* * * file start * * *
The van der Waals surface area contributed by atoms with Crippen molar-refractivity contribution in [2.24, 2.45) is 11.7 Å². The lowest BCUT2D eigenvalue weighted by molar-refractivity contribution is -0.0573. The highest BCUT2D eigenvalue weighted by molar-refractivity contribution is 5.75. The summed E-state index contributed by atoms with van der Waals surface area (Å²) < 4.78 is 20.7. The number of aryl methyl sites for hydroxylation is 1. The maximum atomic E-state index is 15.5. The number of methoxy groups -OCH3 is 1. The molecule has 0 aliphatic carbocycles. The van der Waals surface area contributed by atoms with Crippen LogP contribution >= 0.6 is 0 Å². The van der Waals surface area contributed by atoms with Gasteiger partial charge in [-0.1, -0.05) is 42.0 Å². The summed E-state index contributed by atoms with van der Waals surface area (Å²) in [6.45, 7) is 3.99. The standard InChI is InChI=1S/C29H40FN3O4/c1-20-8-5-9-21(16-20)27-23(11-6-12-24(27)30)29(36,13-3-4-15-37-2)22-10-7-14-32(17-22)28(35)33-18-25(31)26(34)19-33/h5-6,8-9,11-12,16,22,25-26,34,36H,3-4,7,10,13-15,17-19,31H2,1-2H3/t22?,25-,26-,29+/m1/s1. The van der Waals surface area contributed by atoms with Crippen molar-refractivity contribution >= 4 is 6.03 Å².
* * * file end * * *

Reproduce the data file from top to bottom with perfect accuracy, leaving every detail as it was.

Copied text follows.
The van der Waals surface area contributed by atoms with Crippen molar-refractivity contribution in [2.24, 2.45) is 11.7 Å². The lowest BCUT2D eigenvalue weighted by molar-refractivity contribution is -0.0573. The highest BCUT2D eigenvalue weighted by molar-refractivity contribution is 5.75. The summed E-state index contributed by atoms with van der Waals surface area (Å²) < 4.78 is 20.7. The number of aryl methyl sites for hydroxylation is 1. The maximum atomic E-state index is 15.5. The number of methoxy groups -OCH3 is 1. The molecule has 0 aliphatic carbocycles. The van der Waals surface area contributed by atoms with Crippen LogP contribution >= 0.6 is 0 Å². The van der Waals surface area contributed by atoms with Gasteiger partial charge in [-0.1, -0.05) is 42.0 Å². The summed E-state index contributed by atoms with van der Waals surface area (Å²) in [6.45, 7) is 3.99. The standard InChI is InChI=1S/C29H40FN3O4/c1-20-8-5-9-21(16-20)27-23(11-6-12-24(27)30)29(36,13-3-4-15-37-2)22-10-7-14-32(17-22)28(35)33-18-25(31)26(34)19-33/h5-6,8-9,11-12,16,22,25-26,34,36H,3-4,7,10,13-15,17-19,31H2,1-2H3/t22?,25-,26-,29+/m1/s1. The van der Waals surface area contributed by atoms with Crippen molar-refractivity contribution >= 4 is 6.03 Å².